For instance, Deuteronomy 22 says, “the man who lay with her shall give to the father of the young woman fifty shekels of silver, and she shall be his wife, because he has violated her. He may not divorce her all his days.” Read in isolation and from our modern Western perspective, this might look like punishing the victim of a rape by having to marry her rapist. But understanding the culture of the time and taking Jewish law into consideration paints a very different picture of what happens after a rape of an unmarried woman.

It is the perpetrator, not the victim, who may not initiate divorce. It was within the rights of the woman to do so, and within the rights of her father, to begin with, to simply accept the fifty shekels and deny the man to make a wife of his daughter.

That being said, to have lost her virginity outside of marriage and to remain unmarried would be an economic hardship for the victim, since it was quite difficult for single women at the time to make an honest living on their own. The man who wronged her owed her support, having stripped her of her marriage prospects.

Myth 7: ‘If You Oppose Gay Marriage Yet Eat Shellfish, You’re a Hypocrite!’

It’s a familiar scenario—almost a cliché at this point. A Christian is asked why he opposes the practice of homosexuality. He explains biblical teaching on sexuality, and meets the reply, “Well, yeah, but the Bible also condemns eating shellfish and wearing blended fabrics!”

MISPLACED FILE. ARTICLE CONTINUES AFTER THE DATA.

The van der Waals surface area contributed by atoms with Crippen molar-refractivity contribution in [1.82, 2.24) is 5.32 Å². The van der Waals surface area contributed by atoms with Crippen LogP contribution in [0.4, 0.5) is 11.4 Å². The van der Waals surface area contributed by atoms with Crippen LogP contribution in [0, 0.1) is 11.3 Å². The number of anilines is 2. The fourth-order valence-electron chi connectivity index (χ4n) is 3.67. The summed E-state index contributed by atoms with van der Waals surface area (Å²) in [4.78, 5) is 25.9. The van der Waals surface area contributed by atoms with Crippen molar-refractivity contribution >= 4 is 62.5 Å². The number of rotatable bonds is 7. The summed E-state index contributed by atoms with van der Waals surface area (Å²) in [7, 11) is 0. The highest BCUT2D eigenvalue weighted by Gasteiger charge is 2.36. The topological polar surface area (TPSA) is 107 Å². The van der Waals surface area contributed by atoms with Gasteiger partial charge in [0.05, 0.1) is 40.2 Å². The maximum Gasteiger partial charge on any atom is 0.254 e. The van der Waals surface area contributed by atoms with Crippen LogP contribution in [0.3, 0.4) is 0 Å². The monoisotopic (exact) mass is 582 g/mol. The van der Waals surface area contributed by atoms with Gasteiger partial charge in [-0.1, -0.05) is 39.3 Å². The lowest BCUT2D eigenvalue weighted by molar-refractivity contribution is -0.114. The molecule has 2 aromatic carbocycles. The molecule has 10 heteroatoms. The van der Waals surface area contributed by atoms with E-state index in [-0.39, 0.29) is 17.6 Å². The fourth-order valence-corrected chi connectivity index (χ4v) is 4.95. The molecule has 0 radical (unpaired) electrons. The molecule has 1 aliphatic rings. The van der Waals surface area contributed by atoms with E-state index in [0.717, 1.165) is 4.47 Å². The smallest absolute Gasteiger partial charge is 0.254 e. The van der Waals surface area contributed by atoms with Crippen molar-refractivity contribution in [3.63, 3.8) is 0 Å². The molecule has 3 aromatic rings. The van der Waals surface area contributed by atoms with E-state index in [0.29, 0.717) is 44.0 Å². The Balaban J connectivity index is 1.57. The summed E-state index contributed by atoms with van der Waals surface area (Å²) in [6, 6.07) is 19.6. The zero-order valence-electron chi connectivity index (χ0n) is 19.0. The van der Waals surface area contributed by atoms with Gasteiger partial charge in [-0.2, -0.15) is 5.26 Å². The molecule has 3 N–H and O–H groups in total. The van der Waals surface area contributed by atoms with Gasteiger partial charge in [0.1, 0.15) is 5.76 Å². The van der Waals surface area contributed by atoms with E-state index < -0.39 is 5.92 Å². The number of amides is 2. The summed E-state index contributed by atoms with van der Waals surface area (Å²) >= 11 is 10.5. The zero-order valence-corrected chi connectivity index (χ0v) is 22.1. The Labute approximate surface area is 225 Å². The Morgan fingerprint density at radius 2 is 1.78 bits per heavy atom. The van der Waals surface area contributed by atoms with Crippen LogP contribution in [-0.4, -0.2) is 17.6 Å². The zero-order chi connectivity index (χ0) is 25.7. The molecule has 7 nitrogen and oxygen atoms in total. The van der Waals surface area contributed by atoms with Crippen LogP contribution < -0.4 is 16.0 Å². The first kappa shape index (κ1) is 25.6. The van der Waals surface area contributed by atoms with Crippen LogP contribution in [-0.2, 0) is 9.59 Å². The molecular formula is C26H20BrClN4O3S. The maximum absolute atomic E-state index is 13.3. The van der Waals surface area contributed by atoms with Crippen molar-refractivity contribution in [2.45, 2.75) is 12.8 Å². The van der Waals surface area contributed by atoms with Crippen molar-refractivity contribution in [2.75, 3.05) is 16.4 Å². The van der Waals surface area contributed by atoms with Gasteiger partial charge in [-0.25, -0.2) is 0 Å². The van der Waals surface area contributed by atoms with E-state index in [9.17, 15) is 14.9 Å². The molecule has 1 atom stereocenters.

We do not see any prohibitions in the New Testament about wearing mixed fabrics or eating particular foods. We do, however, encounter many exhortations to sexual purity, including three references to homosexuality.

More often than not, the shellfish/fabric accuser hasn’t read the Bible outside of sporadic quotations, and is ignorant of the history of Christian teaching on the matter. The holiness code for the particular nation of Israel was never intended to be followed to the exact letter by the ethnically and culturally diverse church. This isn’t something Christians in the postmodern world invented in order to get around inconsistent ethics; rather, it’s rooted in the way that the death and resurrection of Christ completely changed the course of human history. The particular letter of the law is no longer binding because Christ died to purchase a people for himself from every nation, not just the Jewish nation.

Mark says that Jesus “declared all foods clean” (Mark 7:19) and God sternly tells the Apostle Peter in a vision, “What God has made clean, do not call common” (Acts 10:15). Later in Acts, at the Jerusalem Council, the apostles and elders of Jerusalem decide to oppose the Pharisees, who wanted to order the Gentiles to be circumcised and keep the law of Moses (Acts 15:5). They agree upon only a short list of restrictions for the Gentiles (v. 20). The new covenant brought about by Christ changes the way the people of God must relate to the Mosaic law.